Tuesday, October 13, 2009

'Less Wealth - Better Health'

According to some recent (some would say biased) research by the pensions provider Friends Provident in the UK, having to tighten our belts can have a beneficial effect on our waistline as well as the rest of our health. ‘Less wealth leads to better health’, blasted the headline I saw.
The results of a survey of 4,000 people showed that 57 % of respondents admitted that they’d like to do more to take care of their body and health. Quite why the remaining 43 % of respondents stated that they would like to do less to take care of their health is unclear and perhaps demonstrates the dangers of reading too much into these type of publicity inspired surveys.
The jist of the report seemed to suggest that with falling incomes, 48 % of respondents were eating less ready meals than this time last year, with 83 % having made some change to their eating habits over that time. Some children it seems are feeling the brunt of the recession harder than others with 21 % of parents stopping providing ‘treats’ in children’s lunch boxes – proof if proof were needed that the children are always the first to suffer! Something we can applaud though: 50 % of parents no longer provide fast food meals for their little-ones.
It’s also interesting to see that 55 % of respondents ‘frequently’ get 30 minutes of exercise, 5 days per week. I’m sorry to be putting a downer on things here, but there is no way that 55 % of the UK population (and by extension, as all these things are, the Irish population) are exercising 5 days a week. It just can’t be the case. I’d be bumping into them all as I do my daily jog. Ok, ok, I’d be seeing them out the window as I watch Celebrity Masterchef, but you get the idea!
According to some more objective research recently published in the Proceedings of the National Academy of Sciences in the US, the bleak years of the Great Depression could have led to improved fitness in the American population. By analysing masses of census data, the social scientists found that in the years from 1920 – 1940, life expectancy (how long you can expect to live) went up when employment went down and vice versa. The greatest gains in life expectancy were made during the darkest days of the depression whereas relatively prosperous years, such as 1926 and 1936 coincided with setbacks in terms of life expectancy.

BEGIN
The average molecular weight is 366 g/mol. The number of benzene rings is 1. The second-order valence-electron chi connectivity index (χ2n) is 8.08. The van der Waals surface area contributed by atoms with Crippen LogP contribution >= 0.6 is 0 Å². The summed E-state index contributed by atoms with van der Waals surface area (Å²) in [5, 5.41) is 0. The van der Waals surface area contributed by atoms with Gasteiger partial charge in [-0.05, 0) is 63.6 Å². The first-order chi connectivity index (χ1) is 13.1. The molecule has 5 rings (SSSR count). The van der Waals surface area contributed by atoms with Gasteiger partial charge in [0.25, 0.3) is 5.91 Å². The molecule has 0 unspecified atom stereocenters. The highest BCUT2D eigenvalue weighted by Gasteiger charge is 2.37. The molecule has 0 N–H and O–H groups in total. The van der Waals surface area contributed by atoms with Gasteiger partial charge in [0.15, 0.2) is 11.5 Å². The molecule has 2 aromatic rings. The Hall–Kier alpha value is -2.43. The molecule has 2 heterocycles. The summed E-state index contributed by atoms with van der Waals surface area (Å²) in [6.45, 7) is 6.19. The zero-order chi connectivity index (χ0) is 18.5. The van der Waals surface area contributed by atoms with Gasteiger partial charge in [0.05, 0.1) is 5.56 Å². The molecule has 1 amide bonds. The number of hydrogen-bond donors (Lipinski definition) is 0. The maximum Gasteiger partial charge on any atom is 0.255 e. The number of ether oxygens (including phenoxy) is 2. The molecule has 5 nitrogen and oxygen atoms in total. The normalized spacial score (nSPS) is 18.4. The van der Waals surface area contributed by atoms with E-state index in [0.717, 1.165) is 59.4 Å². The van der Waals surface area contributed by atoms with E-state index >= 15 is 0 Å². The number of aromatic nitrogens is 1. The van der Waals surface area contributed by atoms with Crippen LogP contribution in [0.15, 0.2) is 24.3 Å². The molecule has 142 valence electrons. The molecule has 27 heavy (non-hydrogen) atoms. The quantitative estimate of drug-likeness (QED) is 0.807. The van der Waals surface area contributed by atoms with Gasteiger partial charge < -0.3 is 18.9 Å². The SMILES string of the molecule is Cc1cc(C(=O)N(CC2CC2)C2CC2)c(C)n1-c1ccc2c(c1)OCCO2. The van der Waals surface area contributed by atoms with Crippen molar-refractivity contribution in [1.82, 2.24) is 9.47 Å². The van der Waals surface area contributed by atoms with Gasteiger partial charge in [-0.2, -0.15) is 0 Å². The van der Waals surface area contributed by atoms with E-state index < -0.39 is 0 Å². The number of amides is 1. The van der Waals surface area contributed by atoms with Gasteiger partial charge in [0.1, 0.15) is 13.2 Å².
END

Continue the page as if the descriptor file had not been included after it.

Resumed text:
Since one might expect life expectancy to increase when a strong economy is prevailing and people have more access to healthcare, one of the scientists responsible for this latest work Jose Tapia Granados tries to explain this seemingly counterintuitive finding: "people who have studied the effect of health care on population health are in general not inclined to think that health care has a big impact." During boom times, people “tend to drink more, [and] tend to be overweight and obese during periods of economic expansion.” The authors also credit the impact of stressful jobs and even motorcar accidents (both cars and accidents increase in boom times) as contributing factors towards the decrease in life expectancy shown.
Telling the Government that health care doesn’t have a really big impact on health is like a license to cut healthcare spending even further of course. It’ll be interesting though to see what the effect of this present downturn has on global health patterns and the health of Irish people in particular. In the road-running community, all the talk is of a large, steady increase in numbers training for and competing in road races around the country. It would be nice to think that a slower economy could help speed us up towards doing a little more exercise.


admin November 5, 2009 at 2:44 PM  

i prefer Big Wealth Better Health hehe...

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